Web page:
Sorry it's taken me so long to get back to you.
Up to 15% of people with RA have a negative rheumatoid factor, so that certainly doesn't rule anything out. RA is a clinical diagnosis, so it more depends on whether you have enough of the symptoms/findings to meet the diagnostic criteria. Also, some people without RA have a positive RF, so the bloodwork on it's own doesn't really tell you much.
Re: the MRI- it should be able to distinguish between osteoarthritis and RA- I asked an orthopedic colleague and he said that an MRI will show fluid, the amount of cartilage lost, and the changes in the synovium; but again, that it is ultimately a clinical diagnosis. Hopefully, after your MRI, your PCP and/or rheumatologist will be able to put the whole picture together for you.
I think if that can happen it will go a long way in making you feel better- even psychologically- it is always easier to battle something when you know what you are fighting against I think. I imagine a big part of your frustration is not knowing what is going on. Again, this is a million times harder for someone like you, who is used to being active, independant, and everything to everyone.
I really wish you the best of luck with this. I can't imagine how much it must be wearing on you and your family. Keep your chin up Terri.
Thank you. You truly hit the nail on the head. The "not knowing" is hell. Even though my doc does not treat me like I am a hypochondriac or something, there are still those that I come into contact with that treat me, well, you know what I mean. Being in medicine for so long, I can sense it. Although what others think really does not amount to a hill of beans. For myself though, it is being unable to have a game plan, to know what I am fighting and how best to fight it, especially not knowing IF it can be fought! That all compounds the depression caused by sense of loss of self, you know?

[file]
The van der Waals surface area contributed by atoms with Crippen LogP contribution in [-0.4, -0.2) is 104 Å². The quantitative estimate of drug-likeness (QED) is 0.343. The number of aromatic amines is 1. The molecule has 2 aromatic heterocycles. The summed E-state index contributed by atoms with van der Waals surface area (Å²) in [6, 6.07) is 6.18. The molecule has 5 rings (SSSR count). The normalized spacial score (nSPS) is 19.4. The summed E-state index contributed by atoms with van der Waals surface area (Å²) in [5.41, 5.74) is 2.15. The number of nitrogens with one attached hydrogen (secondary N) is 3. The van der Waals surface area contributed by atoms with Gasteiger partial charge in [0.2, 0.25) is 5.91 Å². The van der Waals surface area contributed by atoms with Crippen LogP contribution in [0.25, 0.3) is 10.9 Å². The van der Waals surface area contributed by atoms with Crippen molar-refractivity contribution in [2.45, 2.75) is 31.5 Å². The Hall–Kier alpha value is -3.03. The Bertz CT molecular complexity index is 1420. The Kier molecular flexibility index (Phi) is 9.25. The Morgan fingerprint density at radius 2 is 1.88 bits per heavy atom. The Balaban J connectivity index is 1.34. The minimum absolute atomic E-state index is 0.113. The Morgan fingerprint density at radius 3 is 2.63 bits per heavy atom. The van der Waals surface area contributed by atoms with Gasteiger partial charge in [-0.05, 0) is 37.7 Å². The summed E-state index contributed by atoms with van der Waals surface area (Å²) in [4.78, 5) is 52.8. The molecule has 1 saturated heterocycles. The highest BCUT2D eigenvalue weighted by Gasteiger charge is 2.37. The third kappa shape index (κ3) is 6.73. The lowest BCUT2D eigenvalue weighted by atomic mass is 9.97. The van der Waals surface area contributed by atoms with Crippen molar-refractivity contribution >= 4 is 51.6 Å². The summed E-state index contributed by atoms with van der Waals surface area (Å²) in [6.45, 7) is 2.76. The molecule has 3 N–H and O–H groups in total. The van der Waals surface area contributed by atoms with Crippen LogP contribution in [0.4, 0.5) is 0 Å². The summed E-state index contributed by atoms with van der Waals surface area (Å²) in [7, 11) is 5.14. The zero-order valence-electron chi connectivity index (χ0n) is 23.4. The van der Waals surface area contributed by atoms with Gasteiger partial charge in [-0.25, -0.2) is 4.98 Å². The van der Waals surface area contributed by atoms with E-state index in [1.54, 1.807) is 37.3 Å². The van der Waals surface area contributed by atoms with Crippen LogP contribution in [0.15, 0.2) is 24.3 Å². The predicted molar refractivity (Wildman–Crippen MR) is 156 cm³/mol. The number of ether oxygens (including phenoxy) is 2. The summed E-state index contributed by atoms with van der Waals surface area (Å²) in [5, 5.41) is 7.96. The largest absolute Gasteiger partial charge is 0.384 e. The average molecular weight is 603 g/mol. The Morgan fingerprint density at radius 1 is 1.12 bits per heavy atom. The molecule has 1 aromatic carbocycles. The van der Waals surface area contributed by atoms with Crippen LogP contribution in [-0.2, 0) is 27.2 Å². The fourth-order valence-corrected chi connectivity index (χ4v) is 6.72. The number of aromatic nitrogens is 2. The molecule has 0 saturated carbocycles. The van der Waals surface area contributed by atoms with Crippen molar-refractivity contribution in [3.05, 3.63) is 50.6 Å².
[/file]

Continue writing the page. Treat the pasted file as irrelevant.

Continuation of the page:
I certainly hope that I have not come across as totally manic on here. I have to say though, that your advice has really filled in the blanks and kept me from going off the deep end. Especially with the comedy of errors that was my PCP's so-called MA, who had no experience except for phlebotomy!!!! (They are still finding charts that she buried because she didn't know how to something or other!!!) At any rate, it has been a long road, but I really feel like I am within inches of the finish line and once there I will fight it and I will win. Thanks again for your patience, great medical advice, and most of your compassion. It has made all of the difference. Take care!
Whoops! That was supposed to read: "...and most of ALL, your compassion." Sorry, that sounded kind crappy the way it was written!
Ahhh, I need to go to bed, can't even keep my eyes open!